North Queensland Toyota Cowboys co-captain and Indigenous ambassador Johnathan Thurston has been announced as a finalist for the 2017 Human Rights Medal.
The 2017 Queensland Australian of the Year is one of six outstanding finalists to be named today by the Australian Human Rights Commission, a precursor to the announcement of the Medal winner at the Human Rights Awards on Friday 8 December.
In Thurston's nomination, the Human Rights Commission recogised "his ongoing commitment to improving the life outcomes for Aboriginal and Torres Strait Islander Australians".
"Johnathan is a role model and mentor and is involved in a multitude of community programs including NRL Cowboys House which provides support and accommodation for Indigenous students from remote Queensland communities." [humanrights.gov.au]
Thurston's fellow finalists include:
- Chrissie and Anthony Foster, who spent more than 20 years advocating and campaigning for survivors of child sex abuse, and helped bring about the Royal Commission into Institutional Responses to Child Sexual Abuse.
- Dr John Malouf, an Ear, Nose and Throat, Head and Neck surgeon who has provided free surgical outreach programs for Aboriginal and Torres Strait Islander people in remote communities in Queensland for the past decade.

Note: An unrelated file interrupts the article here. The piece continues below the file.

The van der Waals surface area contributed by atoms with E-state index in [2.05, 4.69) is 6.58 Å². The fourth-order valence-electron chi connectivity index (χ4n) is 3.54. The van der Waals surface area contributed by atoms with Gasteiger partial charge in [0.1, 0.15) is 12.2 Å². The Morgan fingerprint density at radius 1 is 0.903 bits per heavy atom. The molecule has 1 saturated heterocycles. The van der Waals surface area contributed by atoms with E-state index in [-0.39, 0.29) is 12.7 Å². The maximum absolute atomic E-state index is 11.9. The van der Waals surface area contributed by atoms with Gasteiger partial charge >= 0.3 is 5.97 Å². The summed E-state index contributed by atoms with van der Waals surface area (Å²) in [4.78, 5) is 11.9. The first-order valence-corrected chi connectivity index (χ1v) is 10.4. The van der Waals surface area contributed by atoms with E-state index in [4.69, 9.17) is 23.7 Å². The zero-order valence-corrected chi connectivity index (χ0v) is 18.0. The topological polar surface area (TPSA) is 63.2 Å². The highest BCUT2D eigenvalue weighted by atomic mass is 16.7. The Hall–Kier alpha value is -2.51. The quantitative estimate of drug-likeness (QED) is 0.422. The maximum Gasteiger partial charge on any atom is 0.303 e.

- Walter Mikac, an advocate for strong gun control, Founding Patron of the Alannah & Madeline Foundation and committed to the protection and rights of children by providing a voice for victims of serious violence and/or bullying.
- Sonya Ryan, campaigner for stronger laws to protect young people online and founder of the Carly Ryan Foundation.
- Ben Quilty, renowned artist and human rights advocate who has campaigned tirelessly against the death penalty.
Human Rights Commission president Rosalind Croucher congratulated the finalists for their outstanding work as fearless advocates protecting and advancing human rights in Australia.
Tickets for the Human Rights Awards in Sydney are available at hrawards.humanrights.gov.au.
Thurston was also recognised last week for his work in improving access to education and creating positive life outcomes for young Indigenous Australians with his award for Queensland Australian of the Year.
He now takes his place in a cohort of 32 State and Territory recipients for the national Australian of the Year awards, which will be held in Canberra on 25 January 2018.